(Nature) – Stem-cell biologist Mahendra Rao, who resigned last week as director of the Center for Regenerative Medicine (CRM) at the US National Institutes of Health (NIH), has a new job. On 9 April, he was appointed vice-president for regenerative medicine at the New York Stem Cell Foundation (NYSCF), a non-profit organization that funds embryonic stem-cell research.
(Boston.com) – Two days after a heart research paper was retracted, questions have been raised about a stem cell study overseen by the same prominent Brigham and Women’s Hospital cardiovascular researcher. In an “expression of concern” posted online Thursday night, editors of the British medical journal The Lancet said Harvard Medical School had notified them of an ongoing investigation examining the “integrity of certain data” used in two sets of images of cells in a 2011 paper overseen by Dr. Piero Anversa at the Brigham.
(Medical Tourism Magazine) – The Dubai Health Authority has its eyes set on attracting 500,000 medical tourism patients a year and plans to build 22 hospitals, boosting the national economy by up to Dh2.6 billion by 2020. Designs aimed at making Dubai a major center for medical tourism in time for when the United Arab Emirates land territory hosts World Expo 2020 include the hiring of thousands of healthcare staff and new visas.
(Phys.org) – Arizona State University researchers will lead a multi-university project to aid industry in understanding and predicting the potential health and environmental risks from nanomaterials. Nanoparticles, which are approximately 1 to 100 nanometers in size, are used in an increasing number of consumer products to provide texture, resiliency and in some cases antibacterial protection.
MedStar Washington Hospital Center for Ethics
3rd Annual Regional Clinical Ethics Symposium
April 21, 2014
See here for more information.
Health Policy and Planning (Volume 29, No. 2, March 2014) is now available online by subscription only.
- “Impact of user fees on maternal health service utilization and related health outcomes: a systematic review” by Susie Dzakpasu, Timothy Powell-Jackson, and Oona M.R. Campbell
- “Estimates of performance in the rate of decline of under-five mortality for 113 low- and middle-income countries, 1970–2010” by Stéphane Verguet and Dean T. Jamison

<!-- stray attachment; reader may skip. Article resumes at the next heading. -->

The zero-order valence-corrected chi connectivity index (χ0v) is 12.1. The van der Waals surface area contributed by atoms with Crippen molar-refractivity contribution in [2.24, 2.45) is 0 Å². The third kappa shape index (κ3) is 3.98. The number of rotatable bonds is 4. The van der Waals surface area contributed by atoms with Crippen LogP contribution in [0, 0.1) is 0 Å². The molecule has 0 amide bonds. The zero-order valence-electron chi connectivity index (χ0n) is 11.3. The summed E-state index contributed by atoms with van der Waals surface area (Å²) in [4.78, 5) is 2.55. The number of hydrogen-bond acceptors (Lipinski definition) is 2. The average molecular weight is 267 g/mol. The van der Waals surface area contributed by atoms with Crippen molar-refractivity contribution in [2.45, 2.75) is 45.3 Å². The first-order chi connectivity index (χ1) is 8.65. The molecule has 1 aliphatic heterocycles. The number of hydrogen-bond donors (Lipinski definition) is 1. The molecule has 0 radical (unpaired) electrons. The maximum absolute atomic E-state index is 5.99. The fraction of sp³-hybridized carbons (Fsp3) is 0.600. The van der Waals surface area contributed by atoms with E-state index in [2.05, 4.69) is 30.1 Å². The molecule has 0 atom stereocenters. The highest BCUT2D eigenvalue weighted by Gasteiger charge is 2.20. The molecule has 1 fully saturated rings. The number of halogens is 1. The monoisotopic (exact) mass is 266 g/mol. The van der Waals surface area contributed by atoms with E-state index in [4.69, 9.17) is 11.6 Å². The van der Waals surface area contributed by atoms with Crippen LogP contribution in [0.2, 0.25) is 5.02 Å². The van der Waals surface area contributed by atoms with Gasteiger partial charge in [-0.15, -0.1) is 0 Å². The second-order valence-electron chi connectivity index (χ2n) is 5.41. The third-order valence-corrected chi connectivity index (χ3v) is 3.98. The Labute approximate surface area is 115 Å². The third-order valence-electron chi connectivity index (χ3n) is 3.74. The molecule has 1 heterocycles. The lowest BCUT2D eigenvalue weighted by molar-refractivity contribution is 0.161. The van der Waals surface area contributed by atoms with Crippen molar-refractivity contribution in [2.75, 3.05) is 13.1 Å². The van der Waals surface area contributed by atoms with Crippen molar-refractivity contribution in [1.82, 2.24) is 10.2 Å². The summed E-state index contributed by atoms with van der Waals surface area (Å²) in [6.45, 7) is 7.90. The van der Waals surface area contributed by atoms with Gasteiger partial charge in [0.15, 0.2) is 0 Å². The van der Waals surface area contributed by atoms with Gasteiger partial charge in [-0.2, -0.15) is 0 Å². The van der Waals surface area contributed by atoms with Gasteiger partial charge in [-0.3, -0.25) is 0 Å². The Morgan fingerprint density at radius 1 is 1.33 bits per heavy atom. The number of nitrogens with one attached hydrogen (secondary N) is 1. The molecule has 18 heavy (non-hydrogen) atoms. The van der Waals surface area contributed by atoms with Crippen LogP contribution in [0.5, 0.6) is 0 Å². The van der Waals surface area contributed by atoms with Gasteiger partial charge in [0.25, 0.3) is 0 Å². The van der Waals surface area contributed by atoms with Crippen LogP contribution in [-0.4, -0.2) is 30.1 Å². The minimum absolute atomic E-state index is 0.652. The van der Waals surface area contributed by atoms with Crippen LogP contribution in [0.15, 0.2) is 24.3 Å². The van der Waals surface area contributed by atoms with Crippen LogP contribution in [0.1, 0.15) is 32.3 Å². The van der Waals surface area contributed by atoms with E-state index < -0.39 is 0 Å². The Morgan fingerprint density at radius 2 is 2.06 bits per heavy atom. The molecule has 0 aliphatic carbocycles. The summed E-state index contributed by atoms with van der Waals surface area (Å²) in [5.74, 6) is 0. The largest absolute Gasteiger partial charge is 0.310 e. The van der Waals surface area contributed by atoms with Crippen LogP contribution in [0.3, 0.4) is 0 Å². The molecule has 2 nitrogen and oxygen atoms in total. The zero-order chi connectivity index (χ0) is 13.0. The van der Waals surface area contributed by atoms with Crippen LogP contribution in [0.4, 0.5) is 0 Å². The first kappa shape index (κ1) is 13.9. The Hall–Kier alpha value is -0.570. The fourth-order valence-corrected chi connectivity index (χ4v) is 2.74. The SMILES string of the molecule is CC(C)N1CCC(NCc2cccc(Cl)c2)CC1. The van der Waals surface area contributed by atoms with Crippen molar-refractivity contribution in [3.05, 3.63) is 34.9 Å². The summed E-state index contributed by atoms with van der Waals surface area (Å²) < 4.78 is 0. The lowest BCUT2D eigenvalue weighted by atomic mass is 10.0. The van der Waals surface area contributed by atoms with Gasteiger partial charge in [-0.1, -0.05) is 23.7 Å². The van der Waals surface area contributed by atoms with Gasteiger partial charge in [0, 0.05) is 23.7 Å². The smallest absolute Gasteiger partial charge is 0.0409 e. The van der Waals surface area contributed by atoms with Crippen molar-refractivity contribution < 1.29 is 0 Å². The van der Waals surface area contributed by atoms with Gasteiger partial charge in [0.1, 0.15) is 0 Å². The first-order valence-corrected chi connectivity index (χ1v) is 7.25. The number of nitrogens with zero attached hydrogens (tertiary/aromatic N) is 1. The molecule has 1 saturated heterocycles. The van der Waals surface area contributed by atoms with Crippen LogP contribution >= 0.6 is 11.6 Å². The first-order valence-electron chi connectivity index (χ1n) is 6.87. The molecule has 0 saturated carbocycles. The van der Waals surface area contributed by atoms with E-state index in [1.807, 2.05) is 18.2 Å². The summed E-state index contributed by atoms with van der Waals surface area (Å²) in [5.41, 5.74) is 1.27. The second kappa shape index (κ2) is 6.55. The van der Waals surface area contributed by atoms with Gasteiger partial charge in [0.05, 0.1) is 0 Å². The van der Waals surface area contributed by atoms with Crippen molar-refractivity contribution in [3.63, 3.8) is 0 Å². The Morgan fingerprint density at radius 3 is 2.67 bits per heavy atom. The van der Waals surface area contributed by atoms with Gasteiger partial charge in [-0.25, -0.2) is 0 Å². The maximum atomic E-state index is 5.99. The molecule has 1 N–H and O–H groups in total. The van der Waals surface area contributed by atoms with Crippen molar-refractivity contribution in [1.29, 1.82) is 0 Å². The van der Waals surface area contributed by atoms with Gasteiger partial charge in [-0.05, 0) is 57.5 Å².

- “Financial protection in health in Turkey: the effects of the Health Transformation Programme” by Mahmut S Yardim, Nesrin Cilingiroglu, and Nazan Yardim
- “Health reform and out-of-pocket payments: lessons from China” by Lufa Zhang and Nan Liu
- “Through the back door: nurse migration to the UK from Malawi and Nepal, a policy critique” by Radha Adhikari and Astrida Grigulis
Christian Bioethics (Volume 20, No. 1, April 2014) is now available online by subscription only.
- “Reformed Christian Bioethics: Developing a Field of Scholarship” by Ryan R. Nash
- “Reframing the Relevance of Calvinism and the Reformed Tradition for 21st Century Bioethics” by Jon C. Tilburt and Katherine M. Humeniuk
- “Can Calvin Save Medicine? A Response to Jeff Bishop” by Allen Verhey
- “Health and Medicine in the Perspective of the Westminster Confession of Faith” by Franklin E. Payne
- “Calvin and the Duty to Respect a Patient’s Trust” by David T. Ball
Developing World Bioethics (Volume 14, No. 1, April 2014) is now available online by subscription only.
- “Bioethics and Forensic Psychiatry” by Debora Diniz
- “Impact of Three Years Training on Operations Capacities of Research Ethics Committees in Nigeria” by Morenike Oluwatoyin Folayan, et al.
- “On Abortion: Exploring Psychological Meaning and Attitudes in a Sample of Mexican Gynecologists” by Ma. Luisa Marván, Asunción Álvarez del Río and Zaira Campos
- “Ethical Issues in Field Trials of Genetically Modified Disease-Resistant Mosquitoes” by David B. Resnik
- “The Ethics of Engaged Presence: A Framework for Health Professionals in Humanitarian Assistance and Development Work” by Matthew R. Hunt, et al.
Journal of Medical Ethics (Volume 40, No. 4, April 2014) is now available online by subscription only.
- “Freedom and moral enhancement” by Michael J Selgelid
- “The duty to be Well-informed: The case of depression” by Charlotte Blease
- “Approaches to suffering at the end of life: the use of sedation in the USA and Netherlands” by Judith AC Rietjens, et al.
- “Moral concerns with sedation at the end of life” by Charles Douglas
- “Genetic modifications for personal enhancement: a defence” by Timothy F Murphy
- “Voluntary moral enhancement and the survival-at-any-cost bias” by Vojin Rakić